A brand new dinosaur called the 'Mud Dragon' was just unearthed accidentally -- and it's striking

New dinoDrawn by Zhao ChuangAn artistic reconstruction of how the Tongtianlong limosus may have seen its end.

A new bird-like dinosaur was just discovered in south China. The specimen was uncovered in the Ganzhou area, during construction work at a school, and it narrowly missed being destroyed by a dynamite explosion.

Researchers at the University of Edinburgh and China carried out a study to identify it.

It belongs to a group called the oviraptorosaurs — funny-looking feathered dinosaurs with sharp beaks which were ancestors of birds.

The team named the species Tongtianlong limosus, which roughly translates as “muddy dragon on the road to heaven,” or so it’s been nicknamed, “mud dragon.”

The findings were published in the journal Nature, which describes what the strange creature probably would have looked like. It had feathers and a beak-like a bird, but it was flightless. It was also the size of a donkey.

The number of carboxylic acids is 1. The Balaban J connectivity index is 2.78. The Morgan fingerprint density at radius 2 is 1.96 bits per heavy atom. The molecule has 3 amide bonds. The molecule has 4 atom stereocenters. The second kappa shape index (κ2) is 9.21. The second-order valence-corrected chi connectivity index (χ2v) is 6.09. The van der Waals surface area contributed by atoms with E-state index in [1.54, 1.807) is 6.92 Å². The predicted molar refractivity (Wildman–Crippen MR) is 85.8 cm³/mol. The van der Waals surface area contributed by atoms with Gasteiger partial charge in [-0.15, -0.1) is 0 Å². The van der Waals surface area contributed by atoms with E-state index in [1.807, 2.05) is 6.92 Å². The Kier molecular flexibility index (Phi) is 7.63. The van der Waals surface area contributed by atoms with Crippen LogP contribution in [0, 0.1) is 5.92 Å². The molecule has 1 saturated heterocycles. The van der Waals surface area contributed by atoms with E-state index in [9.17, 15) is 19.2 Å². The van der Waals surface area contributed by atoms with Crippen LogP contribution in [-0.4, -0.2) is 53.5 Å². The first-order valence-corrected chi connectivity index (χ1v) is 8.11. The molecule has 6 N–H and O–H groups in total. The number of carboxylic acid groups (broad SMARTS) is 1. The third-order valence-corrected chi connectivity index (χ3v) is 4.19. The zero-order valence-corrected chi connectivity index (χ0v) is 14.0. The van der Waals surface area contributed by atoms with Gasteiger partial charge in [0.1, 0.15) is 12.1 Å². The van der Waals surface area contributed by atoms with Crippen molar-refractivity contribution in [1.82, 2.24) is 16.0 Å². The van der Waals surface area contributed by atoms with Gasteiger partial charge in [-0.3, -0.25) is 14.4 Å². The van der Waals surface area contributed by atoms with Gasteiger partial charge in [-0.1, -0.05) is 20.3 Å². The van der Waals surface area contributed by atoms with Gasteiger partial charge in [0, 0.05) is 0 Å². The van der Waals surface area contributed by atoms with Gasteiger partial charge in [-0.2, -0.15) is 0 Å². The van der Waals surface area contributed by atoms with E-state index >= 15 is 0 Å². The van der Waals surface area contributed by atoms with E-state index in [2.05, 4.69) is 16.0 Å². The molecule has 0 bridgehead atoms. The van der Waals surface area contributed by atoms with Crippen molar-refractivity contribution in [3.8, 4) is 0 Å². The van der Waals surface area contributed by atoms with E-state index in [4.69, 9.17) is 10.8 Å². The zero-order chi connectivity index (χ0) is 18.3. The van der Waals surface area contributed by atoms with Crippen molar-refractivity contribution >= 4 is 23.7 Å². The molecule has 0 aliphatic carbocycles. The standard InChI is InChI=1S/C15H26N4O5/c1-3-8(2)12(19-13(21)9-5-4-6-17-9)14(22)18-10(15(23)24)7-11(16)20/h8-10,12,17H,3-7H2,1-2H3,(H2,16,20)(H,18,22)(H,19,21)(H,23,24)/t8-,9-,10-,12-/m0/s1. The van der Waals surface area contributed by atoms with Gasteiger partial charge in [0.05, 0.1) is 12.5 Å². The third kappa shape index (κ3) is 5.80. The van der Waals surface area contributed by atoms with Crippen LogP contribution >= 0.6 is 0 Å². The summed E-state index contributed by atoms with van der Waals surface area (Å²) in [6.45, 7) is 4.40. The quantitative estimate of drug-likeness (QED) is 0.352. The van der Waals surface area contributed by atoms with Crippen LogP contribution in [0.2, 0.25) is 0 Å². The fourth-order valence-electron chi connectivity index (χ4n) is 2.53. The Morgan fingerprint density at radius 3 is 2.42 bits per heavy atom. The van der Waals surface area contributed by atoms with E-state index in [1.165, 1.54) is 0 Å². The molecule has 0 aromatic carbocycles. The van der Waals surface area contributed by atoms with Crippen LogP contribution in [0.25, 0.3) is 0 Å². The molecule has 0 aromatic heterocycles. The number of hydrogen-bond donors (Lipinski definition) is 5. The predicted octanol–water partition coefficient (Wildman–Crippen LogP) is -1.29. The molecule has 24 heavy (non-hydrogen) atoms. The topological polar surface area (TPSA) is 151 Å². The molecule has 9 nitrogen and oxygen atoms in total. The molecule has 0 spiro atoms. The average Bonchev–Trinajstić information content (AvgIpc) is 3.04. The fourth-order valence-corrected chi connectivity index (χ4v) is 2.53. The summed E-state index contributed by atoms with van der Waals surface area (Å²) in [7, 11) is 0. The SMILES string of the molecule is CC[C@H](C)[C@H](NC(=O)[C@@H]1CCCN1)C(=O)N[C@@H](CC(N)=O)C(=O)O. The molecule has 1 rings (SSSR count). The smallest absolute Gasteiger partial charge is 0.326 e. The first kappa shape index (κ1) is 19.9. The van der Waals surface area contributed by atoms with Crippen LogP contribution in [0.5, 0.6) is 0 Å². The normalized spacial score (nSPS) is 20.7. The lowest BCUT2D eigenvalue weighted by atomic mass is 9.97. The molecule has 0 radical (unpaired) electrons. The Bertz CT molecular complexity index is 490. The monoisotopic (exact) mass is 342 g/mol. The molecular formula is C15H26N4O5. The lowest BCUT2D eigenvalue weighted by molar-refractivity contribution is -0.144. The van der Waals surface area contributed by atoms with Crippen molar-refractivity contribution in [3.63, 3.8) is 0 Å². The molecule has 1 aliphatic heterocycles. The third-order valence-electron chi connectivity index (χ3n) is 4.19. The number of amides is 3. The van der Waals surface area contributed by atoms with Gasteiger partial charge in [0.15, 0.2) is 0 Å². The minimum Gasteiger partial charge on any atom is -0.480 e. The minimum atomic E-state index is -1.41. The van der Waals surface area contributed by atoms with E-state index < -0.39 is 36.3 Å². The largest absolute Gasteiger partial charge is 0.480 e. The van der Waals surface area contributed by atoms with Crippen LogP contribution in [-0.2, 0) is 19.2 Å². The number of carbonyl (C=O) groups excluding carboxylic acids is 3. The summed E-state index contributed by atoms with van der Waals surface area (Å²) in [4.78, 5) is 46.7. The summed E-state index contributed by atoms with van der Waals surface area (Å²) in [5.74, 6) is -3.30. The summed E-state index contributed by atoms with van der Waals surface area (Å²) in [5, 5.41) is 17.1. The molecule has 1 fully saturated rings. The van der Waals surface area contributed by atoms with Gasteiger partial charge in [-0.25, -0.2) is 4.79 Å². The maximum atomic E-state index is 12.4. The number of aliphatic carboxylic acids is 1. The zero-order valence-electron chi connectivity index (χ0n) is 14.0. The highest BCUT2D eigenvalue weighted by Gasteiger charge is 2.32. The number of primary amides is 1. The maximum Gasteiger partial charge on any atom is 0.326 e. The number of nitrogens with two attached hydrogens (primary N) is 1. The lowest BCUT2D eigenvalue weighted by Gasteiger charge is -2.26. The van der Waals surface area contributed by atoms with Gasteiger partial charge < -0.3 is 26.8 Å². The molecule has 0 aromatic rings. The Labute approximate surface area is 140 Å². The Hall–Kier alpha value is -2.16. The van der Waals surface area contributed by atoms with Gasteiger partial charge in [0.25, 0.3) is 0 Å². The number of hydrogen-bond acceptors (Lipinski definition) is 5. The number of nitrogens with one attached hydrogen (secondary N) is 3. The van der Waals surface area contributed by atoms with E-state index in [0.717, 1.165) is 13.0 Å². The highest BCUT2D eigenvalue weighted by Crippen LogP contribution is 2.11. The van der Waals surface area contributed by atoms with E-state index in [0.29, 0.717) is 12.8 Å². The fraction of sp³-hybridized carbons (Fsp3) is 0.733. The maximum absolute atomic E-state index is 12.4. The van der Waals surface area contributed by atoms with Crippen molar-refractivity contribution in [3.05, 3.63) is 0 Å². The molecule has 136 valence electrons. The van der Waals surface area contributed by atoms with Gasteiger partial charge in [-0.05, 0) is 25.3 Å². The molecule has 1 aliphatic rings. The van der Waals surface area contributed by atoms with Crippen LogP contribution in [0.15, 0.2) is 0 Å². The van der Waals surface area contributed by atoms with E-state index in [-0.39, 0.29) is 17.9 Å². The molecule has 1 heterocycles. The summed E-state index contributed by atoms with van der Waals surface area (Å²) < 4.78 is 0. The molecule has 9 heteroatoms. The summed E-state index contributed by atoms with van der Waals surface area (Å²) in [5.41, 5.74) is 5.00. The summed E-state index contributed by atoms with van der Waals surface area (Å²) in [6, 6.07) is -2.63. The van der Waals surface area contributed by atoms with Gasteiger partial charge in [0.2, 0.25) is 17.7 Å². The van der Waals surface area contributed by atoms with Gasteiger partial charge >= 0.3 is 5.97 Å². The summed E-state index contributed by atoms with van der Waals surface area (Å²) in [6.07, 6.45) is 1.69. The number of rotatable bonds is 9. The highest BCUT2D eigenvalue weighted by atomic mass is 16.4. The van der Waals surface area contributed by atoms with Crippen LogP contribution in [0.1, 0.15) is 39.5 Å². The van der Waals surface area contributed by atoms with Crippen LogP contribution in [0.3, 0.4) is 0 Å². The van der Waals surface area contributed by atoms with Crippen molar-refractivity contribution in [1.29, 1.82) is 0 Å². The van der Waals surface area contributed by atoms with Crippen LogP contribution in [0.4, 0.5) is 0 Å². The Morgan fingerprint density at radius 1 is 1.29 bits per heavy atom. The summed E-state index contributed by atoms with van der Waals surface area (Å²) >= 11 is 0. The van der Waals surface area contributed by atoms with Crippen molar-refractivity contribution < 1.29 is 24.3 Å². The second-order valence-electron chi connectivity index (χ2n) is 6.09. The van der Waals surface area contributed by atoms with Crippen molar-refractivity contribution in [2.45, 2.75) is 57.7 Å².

Bones bird dinoUniversity of Edinburgh / University of ChinaThe almost intact complete skeleton of Tongtianlong limosus.

The researchers speculate that during the time Tongtianlong limosus was walking the earth, dinosaurs were experiencing a population boost and diversifying into new species. This group was probably one of the largest groups of dinosaurs to do so before the assumed asteroid impact 66 million years ago, which killed all non-bird dinosaurs.

“This new dinosaur is one of the most beautiful, but saddest, fossils I’ve ever seen,” Dr Steve Brusatte, a professor of geoscience and one of the researchers at the University of Edinburgh that studied the fossil, said in a statement. “But we’re lucky that the ‘Mud Dragon’ got stuck in the muck, because its skeleton is one of the best examples of a dinosaur that was flourishing during those final few million years before the asteroid came down and changed the world in an instant.”

The Tongtianlong limosus was found almost completely intact, lying on its front with its wings and neck outstretched. The scientists think that the creature died in this pose after being buried in mud about 66-72 million years ago.

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